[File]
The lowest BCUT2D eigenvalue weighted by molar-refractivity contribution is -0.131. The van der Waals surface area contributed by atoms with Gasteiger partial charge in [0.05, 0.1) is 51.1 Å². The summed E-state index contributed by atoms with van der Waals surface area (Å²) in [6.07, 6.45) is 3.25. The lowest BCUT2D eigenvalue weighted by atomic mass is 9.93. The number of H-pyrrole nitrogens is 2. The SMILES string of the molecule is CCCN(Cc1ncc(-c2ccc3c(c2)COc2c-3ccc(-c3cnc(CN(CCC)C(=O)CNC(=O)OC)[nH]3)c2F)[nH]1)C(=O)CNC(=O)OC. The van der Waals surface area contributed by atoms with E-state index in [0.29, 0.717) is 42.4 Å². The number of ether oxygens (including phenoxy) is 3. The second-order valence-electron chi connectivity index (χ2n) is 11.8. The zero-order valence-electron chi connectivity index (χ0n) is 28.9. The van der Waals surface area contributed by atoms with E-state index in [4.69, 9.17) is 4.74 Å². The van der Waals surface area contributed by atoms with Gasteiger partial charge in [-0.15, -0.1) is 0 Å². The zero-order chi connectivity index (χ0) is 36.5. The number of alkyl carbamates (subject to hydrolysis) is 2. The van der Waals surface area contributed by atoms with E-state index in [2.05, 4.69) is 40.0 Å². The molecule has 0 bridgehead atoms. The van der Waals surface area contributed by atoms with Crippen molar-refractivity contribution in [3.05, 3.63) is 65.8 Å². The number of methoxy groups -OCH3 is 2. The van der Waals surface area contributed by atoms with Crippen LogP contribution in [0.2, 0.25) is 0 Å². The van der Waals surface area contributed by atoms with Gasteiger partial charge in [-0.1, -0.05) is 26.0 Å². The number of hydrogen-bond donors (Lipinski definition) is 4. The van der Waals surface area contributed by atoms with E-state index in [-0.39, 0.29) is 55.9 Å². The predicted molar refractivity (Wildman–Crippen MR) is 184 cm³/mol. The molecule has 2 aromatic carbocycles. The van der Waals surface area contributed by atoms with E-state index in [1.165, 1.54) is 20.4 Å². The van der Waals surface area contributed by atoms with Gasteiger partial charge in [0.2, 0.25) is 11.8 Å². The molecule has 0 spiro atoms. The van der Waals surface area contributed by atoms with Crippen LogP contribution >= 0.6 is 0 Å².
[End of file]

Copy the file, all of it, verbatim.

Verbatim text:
The lowest BCUT2D eigenvalue weighted by molar-refractivity contribution is -0.131. The van der Waals surface area contributed by atoms with Gasteiger partial charge in [0.05, 0.1) is 51.1 Å². The summed E-state index contributed by atoms with van der Waals surface area (Å²) in [6.07, 6.45) is 3.25. The lowest BCUT2D eigenvalue weighted by atomic mass is 9.93. The number of H-pyrrole nitrogens is 2. The SMILES string of the molecule is CCCN(Cc1ncc(-c2ccc3c(c2)COc2c-3ccc(-c3cnc(CN(CCC)C(=O)CNC(=O)OC)[nH]3)c2F)[nH]1)C(=O)CNC(=O)OC. The van der Waals surface area contributed by atoms with E-state index in [0.29, 0.717) is 42.4 Å². The number of ether oxygens (including phenoxy) is 3. The second-order valence-electron chi connectivity index (χ2n) is 11.8. The zero-order valence-electron chi connectivity index (χ0n) is 28.9. The van der Waals surface area contributed by atoms with E-state index in [4.69, 9.17) is 4.74 Å². The van der Waals surface area contributed by atoms with Gasteiger partial charge in [-0.15, -0.1) is 0 Å². The zero-order chi connectivity index (χ0) is 36.5. The number of alkyl carbamates (subject to hydrolysis) is 2. The van der Waals surface area contributed by atoms with E-state index in [2.05, 4.69) is 40.0 Å². The molecule has 0 bridgehead atoms. The van der Waals surface area contributed by atoms with Crippen molar-refractivity contribution in [3.05, 3.63) is 65.8 Å². The number of methoxy groups -OCH3 is 2. The van der Waals surface area contributed by atoms with Crippen LogP contribution in [0.2, 0.25) is 0 Å². The van der Waals surface area contributed by atoms with Gasteiger partial charge in [-0.1, -0.05) is 26.0 Å². The number of hydrogen-bond donors (Lipinski definition) is 4. The van der Waals surface area contributed by atoms with E-state index in [-0.39, 0.29) is 55.9 Å². The predicted molar refractivity (Wildman–Crippen MR) is 184 cm³/mol. The molecule has 2 aromatic carbocycles. The van der Waals surface area contributed by atoms with E-state index in [1.165, 1.54) is 20.4 Å². The van der Waals surface area contributed by atoms with Gasteiger partial charge in [0.2, 0.25) is 11.8 Å². The molecule has 0 spiro atoms. The van der Waals surface area contributed by atoms with Crippen LogP contribution >= 0.6 is 0 Å².